By Michael Lanza
As we hiked up the North Fork of Cascade Canyon on the Teton Crest Trail in Grand Teton National Park, moments after the path emerged from the forest into a meadow strewn with boulders and still dappled with blooming wildflowers in late August, my friend David turned to look over his shoulder and blurted out, “Oh, wow, look at that view!” Behind us, the sheer north faces of the Grand Teton and Mount Owen towered a vertical mile above us, shooting straight up over the canyon like fireworks (photo above).
By that point on our trip, though, uncontrolled outbursts of awe were occurring several times a day. That’s what it’s like to backpack the Teton Crest Trail.
Three friends and I backpacked a 36-mile traverse of Grand Teton National Park, mostly on the Teton Crest Trail, in late August—in many ways, an ideal time to hike there. While I’ve backpacked the TCT several times now, it was the first time for all three of them.
Seeing the reactions of these friends—every one of them very experienced backpackers who’ve taken numerous trips with me—to the scenery along this classic trek, reaffirmed my opinion that few multi-day hikes offer so much grandeur almost every step of way like the Teton Crest Trail. But I’ll let the photos in this story make that case.
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I count the Teton Crest Trail unquestionably among the top 10 best backpacking trips in America, and two camping areas on it—where my friends and I camped on this most-recent trip—among my list of top 25 favorite backcountry campsites of all time (although, honestly, other spots where I’ve pitched a tent in this park would make almost anyone’s list). After more than 20 trips into the backcountry of the Tetons, I can’t get enough of these sharply serrated peaks and deep, cliff-flanked canyons, the alpine lakes and icy creeks, campsites with jaw-dropping views, or the explosion of wildflowers in summer.
And it’s still possible to get a permit to backpack in the park even if you didn’t apply for one in January, on the day that reservations opened (and disappeared very quickly): The park issues just one-third of available permits in advance, so two-thirds are available first-come, for walk-in backpackers, no more than one day before your trip begins. See “How to Get a Last-Minute, National Park Backcountry Permit” and “How to Backpack the Teton Crest Trail Without a Permit.”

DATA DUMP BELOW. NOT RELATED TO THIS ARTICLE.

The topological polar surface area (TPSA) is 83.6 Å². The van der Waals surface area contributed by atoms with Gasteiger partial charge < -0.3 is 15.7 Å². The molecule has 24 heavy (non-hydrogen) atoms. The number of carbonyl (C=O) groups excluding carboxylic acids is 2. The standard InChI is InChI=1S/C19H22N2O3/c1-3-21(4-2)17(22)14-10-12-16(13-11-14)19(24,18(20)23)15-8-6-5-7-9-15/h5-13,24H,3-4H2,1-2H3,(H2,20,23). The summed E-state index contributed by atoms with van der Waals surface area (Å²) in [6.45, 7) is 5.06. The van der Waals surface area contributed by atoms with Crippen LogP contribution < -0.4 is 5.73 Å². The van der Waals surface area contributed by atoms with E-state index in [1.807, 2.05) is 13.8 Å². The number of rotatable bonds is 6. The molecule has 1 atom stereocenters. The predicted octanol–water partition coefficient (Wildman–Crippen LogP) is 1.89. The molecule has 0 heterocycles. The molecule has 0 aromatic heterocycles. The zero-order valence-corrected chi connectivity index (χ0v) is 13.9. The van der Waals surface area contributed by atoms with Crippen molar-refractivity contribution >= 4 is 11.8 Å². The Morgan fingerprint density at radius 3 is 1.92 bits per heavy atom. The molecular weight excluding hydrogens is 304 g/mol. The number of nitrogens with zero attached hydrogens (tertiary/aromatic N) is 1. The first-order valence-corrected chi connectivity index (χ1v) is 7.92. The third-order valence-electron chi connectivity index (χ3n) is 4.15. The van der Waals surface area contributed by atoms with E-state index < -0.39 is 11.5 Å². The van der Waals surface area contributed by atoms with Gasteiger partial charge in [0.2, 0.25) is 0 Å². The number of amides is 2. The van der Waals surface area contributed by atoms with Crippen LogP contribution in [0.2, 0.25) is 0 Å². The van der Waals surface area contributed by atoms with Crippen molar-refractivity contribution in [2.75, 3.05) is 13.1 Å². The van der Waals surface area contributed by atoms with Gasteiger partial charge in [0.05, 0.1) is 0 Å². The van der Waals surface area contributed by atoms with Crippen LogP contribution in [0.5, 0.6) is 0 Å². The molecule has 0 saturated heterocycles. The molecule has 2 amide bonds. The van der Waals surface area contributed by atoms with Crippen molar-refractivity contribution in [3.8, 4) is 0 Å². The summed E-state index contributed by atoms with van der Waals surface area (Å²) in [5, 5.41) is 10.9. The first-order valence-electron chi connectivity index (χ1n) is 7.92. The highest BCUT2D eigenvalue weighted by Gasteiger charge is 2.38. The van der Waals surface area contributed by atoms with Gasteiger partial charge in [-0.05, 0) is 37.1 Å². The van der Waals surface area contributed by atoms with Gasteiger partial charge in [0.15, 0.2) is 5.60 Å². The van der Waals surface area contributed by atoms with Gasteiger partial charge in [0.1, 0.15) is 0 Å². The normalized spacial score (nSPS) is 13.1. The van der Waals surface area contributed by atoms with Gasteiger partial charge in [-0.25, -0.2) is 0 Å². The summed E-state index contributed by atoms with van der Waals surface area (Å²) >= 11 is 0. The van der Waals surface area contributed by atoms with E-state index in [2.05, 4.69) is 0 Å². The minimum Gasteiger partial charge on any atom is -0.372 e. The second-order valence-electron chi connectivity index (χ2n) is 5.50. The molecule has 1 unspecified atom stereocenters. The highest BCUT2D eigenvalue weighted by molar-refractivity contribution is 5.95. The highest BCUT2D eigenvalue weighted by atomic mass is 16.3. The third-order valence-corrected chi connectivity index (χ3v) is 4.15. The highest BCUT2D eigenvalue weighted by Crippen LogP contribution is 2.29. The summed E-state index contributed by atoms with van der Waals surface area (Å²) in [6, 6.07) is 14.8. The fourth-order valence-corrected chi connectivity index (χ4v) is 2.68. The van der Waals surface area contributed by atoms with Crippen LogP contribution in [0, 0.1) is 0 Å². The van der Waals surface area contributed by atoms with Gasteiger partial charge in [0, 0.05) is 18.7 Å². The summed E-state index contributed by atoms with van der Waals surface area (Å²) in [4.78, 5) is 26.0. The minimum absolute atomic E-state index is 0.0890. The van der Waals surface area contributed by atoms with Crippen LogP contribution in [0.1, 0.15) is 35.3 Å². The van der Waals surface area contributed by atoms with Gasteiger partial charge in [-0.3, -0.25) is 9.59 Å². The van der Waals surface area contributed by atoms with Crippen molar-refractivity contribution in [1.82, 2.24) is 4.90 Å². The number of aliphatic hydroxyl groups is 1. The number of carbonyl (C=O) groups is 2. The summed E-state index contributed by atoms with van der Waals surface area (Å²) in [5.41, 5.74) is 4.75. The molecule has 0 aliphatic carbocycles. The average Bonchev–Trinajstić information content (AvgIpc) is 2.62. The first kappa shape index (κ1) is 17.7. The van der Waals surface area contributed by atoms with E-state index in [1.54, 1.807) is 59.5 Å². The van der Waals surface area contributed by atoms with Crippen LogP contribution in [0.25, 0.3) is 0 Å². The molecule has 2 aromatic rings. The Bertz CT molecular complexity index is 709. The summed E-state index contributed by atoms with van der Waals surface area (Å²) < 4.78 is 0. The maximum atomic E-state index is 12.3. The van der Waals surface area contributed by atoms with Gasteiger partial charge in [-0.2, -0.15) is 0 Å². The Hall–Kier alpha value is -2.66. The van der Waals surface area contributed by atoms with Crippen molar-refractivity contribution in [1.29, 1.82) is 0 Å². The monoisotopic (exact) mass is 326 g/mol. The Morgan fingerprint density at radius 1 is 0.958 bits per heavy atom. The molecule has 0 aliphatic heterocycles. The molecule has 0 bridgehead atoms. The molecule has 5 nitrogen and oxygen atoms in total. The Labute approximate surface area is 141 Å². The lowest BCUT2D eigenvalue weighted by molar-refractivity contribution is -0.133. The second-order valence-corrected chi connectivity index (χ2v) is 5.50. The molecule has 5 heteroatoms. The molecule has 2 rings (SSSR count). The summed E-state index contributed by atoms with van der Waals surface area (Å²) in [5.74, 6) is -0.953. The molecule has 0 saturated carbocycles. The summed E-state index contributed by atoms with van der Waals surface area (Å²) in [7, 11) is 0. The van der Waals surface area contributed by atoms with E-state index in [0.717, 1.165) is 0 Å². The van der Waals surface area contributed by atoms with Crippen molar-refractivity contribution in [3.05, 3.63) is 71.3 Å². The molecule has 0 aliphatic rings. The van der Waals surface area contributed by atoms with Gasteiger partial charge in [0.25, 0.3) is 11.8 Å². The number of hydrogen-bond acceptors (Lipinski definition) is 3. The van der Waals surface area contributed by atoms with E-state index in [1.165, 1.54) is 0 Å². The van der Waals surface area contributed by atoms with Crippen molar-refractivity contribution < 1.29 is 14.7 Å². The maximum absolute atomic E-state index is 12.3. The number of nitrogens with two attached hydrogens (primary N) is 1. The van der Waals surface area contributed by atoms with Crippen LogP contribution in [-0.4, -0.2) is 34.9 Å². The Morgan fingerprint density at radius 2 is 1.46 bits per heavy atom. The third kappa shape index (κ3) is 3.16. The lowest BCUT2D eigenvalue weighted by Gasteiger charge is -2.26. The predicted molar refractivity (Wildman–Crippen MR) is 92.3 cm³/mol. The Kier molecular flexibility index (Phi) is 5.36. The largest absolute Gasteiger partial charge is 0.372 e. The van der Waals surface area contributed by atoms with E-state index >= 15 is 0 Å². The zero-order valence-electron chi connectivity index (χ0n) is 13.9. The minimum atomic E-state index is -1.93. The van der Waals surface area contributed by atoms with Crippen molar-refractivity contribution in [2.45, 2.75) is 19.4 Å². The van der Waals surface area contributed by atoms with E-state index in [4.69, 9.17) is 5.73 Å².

I’ve helped many readers plan an unforgettable backpacking trip on the Teton Crest Trail.
Want my help with yours? Find out more here.
My downloadable e-guide “The Complete Guide to Backpacking the Teton Crest Trail in Grand Teton National Park” tells you all you need to know to plan and take this trip, from how to get a very popular backcountry permit to describing the various route options and pointing out the best places to camp, as well as how to prepare for this trip.
I feel so attached to these mountains that I made a point of taking my kids there as soon as they were both capable of a trip that rugged: When our daughter was six and her brother eight, we spent three days backpacking the nearly 20-mile Paintbrush Canyon-Cascade Canyon loop from the Leigh Lake Trailhead, an adventure that concluded with a close-up sighting of two bull moose in Cascade Canyon. Two summers later, we returned for a longer family backpacking trip on the Teton Crest Trail.
The photos below are from my most-recent backpacking trip on the Teton Crest Trail.
Dying to backpack in the Tetons? See my e-guides to the Teton Crest Trail and
the best short backpacking trip there.
See my feature story about my latest trip, “A Wonderful Obsession: Backpacking the Teton Crest Trail,” and all stories about backpacking the Teton Crest Trail, including “How to Get a Permit to Backpack the Teton Crest Trail,” “5 Reasons You Must Backpack the Teton Crest Trail,” and “The 5 Best Backpacking Trips in Grand Teton National Park.”
See also my popular “10 Tips For Getting a Hard-to-Get National Park Backcountry Permit.”